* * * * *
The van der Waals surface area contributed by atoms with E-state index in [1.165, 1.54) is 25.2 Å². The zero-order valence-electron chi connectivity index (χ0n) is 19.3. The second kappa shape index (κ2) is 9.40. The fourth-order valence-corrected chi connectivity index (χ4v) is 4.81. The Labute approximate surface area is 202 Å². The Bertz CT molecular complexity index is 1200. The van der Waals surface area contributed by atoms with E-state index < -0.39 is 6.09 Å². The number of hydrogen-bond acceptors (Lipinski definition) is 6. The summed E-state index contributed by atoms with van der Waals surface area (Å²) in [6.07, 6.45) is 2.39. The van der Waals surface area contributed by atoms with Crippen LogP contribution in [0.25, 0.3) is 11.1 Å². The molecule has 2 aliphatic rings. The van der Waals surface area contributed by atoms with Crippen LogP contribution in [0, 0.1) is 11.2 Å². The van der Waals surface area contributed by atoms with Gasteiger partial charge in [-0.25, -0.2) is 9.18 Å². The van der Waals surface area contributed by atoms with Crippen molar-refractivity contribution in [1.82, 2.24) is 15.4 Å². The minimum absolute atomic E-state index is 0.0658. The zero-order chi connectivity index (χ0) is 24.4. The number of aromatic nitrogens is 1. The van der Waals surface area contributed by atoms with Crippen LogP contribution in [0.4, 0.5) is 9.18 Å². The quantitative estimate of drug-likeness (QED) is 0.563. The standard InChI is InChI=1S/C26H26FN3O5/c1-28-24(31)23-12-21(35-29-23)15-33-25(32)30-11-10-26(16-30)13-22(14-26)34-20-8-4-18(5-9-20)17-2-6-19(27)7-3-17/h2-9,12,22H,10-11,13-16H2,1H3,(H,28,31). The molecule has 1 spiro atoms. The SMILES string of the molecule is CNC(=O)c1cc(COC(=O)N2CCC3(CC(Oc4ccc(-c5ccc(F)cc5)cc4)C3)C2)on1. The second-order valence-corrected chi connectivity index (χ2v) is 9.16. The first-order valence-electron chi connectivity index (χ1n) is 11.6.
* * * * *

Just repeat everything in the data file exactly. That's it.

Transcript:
The van der Waals surface area contributed by atoms with E-state index in [1.165, 1.54) is 25.2 Å². The zero-order valence-electron chi connectivity index (χ0n) is 19.3. The second kappa shape index (κ2) is 9.40. The fourth-order valence-corrected chi connectivity index (χ4v) is 4.81. The Labute approximate surface area is 202 Å². The Bertz CT molecular complexity index is 1200. The van der Waals surface area contributed by atoms with E-state index < -0.39 is 6.09 Å². The number of hydrogen-bond acceptors (Lipinski definition) is 6. The summed E-state index contributed by atoms with van der Waals surface area (Å²) in [6.07, 6.45) is 2.39. The van der Waals surface area contributed by atoms with Crippen LogP contribution in [0.25, 0.3) is 11.1 Å². The molecule has 2 aliphatic rings. The van der Waals surface area contributed by atoms with Crippen LogP contribution in [0, 0.1) is 11.2 Å². The van der Waals surface area contributed by atoms with Gasteiger partial charge in [-0.25, -0.2) is 9.18 Å². The van der Waals surface area contributed by atoms with Crippen molar-refractivity contribution in [1.82, 2.24) is 15.4 Å². The minimum absolute atomic E-state index is 0.0658. The zero-order chi connectivity index (χ0) is 24.4. The number of aromatic nitrogens is 1. The van der Waals surface area contributed by atoms with Crippen LogP contribution in [0.4, 0.5) is 9.18 Å². The quantitative estimate of drug-likeness (QED) is 0.563. The standard InChI is InChI=1S/C26H26FN3O5/c1-28-24(31)23-12-21(35-29-23)15-33-25(32)30-11-10-26(16-30)13-22(14-26)34-20-8-4-18(5-9-20)17-2-6-19(27)7-3-17/h2-9,12,22H,10-11,13-16H2,1H3,(H,28,31). The molecule has 1 spiro atoms. The SMILES string of the molecule is CNC(=O)c1cc(COC(=O)N2CCC3(CC(Oc4ccc(-c5ccc(F)cc5)cc4)C3)C2)on1. The second-order valence-corrected chi connectivity index (χ2v) is 9.16. The first-order valence-electron chi connectivity index (χ1n) is 11.6.